Onetti thrived in shorter forms, and the first major English translation of his collected stories, “,” brings the author’s talents into full view. The book, which was published, in November, by Archipelago, and translated by Katherine Silver, shows Onetti’s usual darkness brightened by a hint of tenderness for his characters, who are lost but still trying to find their way. The volume’s title comes from one of Onetti’s trademark stories, in which a sardonic theatre impresario is approached by a woman who wants to pay him to stage a mysterious dream that she’s had. The director acts like money is his primary motivation, but something else impels him to take the job, an understanding he comes to grasp “as clearly as if it were one of those things one learns forever as a child and words are later useless to explain.” Another classic—and a personal favorite—is “Welcome, Bob,” a character study of an aging lover wracked by guilt about who he’s become. He grows obsessed with his younger girlfriend’s judgmental brother, Bob. The story is devoted to him, like a deranged love letter, and the narrator counts the days until Bob, too, will get older, fall short of his own expectations, and spend his hours nursing the continual ache of disappointment.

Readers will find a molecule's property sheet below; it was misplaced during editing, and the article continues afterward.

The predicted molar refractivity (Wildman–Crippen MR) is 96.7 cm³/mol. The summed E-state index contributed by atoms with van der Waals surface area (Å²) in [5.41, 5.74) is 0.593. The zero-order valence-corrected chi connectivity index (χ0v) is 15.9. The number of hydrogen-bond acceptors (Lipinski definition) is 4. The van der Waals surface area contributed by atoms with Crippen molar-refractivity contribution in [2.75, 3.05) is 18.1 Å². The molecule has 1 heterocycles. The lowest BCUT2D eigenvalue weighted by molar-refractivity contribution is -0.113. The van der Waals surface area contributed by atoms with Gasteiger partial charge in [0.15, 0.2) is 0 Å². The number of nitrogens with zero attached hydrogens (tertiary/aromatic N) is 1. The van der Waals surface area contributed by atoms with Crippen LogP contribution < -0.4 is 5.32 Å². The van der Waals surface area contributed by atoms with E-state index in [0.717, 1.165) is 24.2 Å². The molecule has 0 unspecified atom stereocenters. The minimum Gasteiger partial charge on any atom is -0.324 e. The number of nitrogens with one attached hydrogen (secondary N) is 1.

hg0088Onetti published sporadically in his later years, and the stories in this volume span roughly six decades of his writing, from his early published fiction to the final years before his death. Aging and senescence are frequent themes, as they let Onetti explore the world of frustrated dreams. You’d think this would make the stories slow and meditative, but the effect is the opposite. Some of them have a special power of suspense; you’re never sure whether a person’s interior or exterior life will win out. (In fact, it’s often not clear what divides them.) “Presencia,” which was published in 1978, a few years after Onetti arrived in Madrid as a political exile, is a case study in this suspense, and one of the sharpest pieces of fiction ever written about the disappearances of the seventies and eighties. In it, a man hires a private investigator to locate his former lover, who was arrested in a military crackdown. But the investigator is a drunk and a scam artist. The man knows this, and pays him anyway, clinging to the hope that his lover can be found. By the end, he’s commissioning the investigator to invent stories he can believe in, and even be bothered by, as long as they come up short of the more painful truth. “On my world map,” he says, at one point, “there were twenty centimeters between Santa María and Madrid.”